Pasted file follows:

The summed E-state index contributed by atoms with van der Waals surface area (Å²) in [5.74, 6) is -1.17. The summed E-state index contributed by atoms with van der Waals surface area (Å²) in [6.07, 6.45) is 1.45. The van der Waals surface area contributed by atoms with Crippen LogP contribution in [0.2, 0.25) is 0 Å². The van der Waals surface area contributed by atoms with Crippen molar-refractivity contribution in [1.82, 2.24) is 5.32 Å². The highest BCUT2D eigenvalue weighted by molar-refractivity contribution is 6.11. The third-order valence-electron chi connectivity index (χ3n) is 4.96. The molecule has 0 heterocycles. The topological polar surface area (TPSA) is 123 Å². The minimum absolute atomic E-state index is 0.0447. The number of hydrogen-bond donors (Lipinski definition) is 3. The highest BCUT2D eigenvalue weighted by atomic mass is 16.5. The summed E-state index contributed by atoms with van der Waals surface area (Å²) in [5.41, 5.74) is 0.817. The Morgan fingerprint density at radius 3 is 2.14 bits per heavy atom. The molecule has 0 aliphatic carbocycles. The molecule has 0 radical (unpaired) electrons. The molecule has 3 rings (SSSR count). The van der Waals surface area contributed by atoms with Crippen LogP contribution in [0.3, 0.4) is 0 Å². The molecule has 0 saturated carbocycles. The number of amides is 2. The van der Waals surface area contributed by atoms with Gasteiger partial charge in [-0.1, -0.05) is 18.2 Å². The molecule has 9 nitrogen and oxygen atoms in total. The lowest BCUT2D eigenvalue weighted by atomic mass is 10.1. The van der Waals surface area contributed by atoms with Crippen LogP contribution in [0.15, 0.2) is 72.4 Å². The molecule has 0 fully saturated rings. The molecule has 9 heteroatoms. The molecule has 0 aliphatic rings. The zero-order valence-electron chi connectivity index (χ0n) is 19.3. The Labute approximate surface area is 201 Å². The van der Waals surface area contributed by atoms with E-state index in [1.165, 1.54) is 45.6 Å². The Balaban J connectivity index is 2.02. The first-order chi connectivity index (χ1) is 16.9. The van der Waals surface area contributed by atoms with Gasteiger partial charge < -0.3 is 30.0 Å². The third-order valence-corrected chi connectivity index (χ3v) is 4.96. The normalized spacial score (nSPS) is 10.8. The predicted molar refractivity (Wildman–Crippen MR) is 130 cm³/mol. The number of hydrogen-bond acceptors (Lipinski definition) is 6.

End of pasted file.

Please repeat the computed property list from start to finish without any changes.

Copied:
The summed E-state index contributed by atoms with van der Waals surface area (Å²) in [5.74, 6) is -1.17. The summed E-state index contributed by atoms with van der Waals surface area (Å²) in [6.07, 6.45) is 1.45. The van der Waals surface area contributed by atoms with Crippen LogP contribution in [0.2, 0.25) is 0 Å². The van der Waals surface area contributed by atoms with Crippen molar-refractivity contribution in [1.82, 2.24) is 5.32 Å². The highest BCUT2D eigenvalue weighted by molar-refractivity contribution is 6.11. The third-order valence-electron chi connectivity index (χ3n) is 4.96. The molecule has 0 heterocycles. The topological polar surface area (TPSA) is 123 Å². The minimum absolute atomic E-state index is 0.0447. The number of hydrogen-bond donors (Lipinski definition) is 3. The highest BCUT2D eigenvalue weighted by atomic mass is 16.5. The summed E-state index contributed by atoms with van der Waals surface area (Å²) in [5.41, 5.74) is 0.817. The Morgan fingerprint density at radius 3 is 2.14 bits per heavy atom. The molecule has 0 aliphatic carbocycles. The molecule has 0 radical (unpaired) electrons. The molecule has 3 rings (SSSR count). The van der Waals surface area contributed by atoms with Crippen LogP contribution in [0.3, 0.4) is 0 Å². The molecule has 0 saturated carbocycles. The number of amides is 2. The van der Waals surface area contributed by atoms with Gasteiger partial charge in [-0.1, -0.05) is 18.2 Å². The molecule has 9 nitrogen and oxygen atoms in total. The lowest BCUT2D eigenvalue weighted by atomic mass is 10.1. The van der Waals surface area contributed by atoms with Crippen LogP contribution in [0.15, 0.2) is 72.4 Å². The molecule has 0 fully saturated rings. The molecule has 9 heteroatoms. The molecule has 0 aliphatic rings. The zero-order valence-electron chi connectivity index (χ0n) is 19.3. The Labute approximate surface area is 201 Å². The van der Waals surface area contributed by atoms with E-state index in [1.165, 1.54) is 45.6 Å². The Balaban J connectivity index is 2.02. The first-order chi connectivity index (χ1) is 16.9. The van der Waals surface area contributed by atoms with Gasteiger partial charge < -0.3 is 30.0 Å². The third-order valence-corrected chi connectivity index (χ3v) is 4.96. The normalized spacial score (nSPS) is 10.8. The predicted molar refractivity (Wildman–Crippen MR) is 130 cm³/mol. The number of hydrogen-bond acceptors (Lipinski definition) is 6.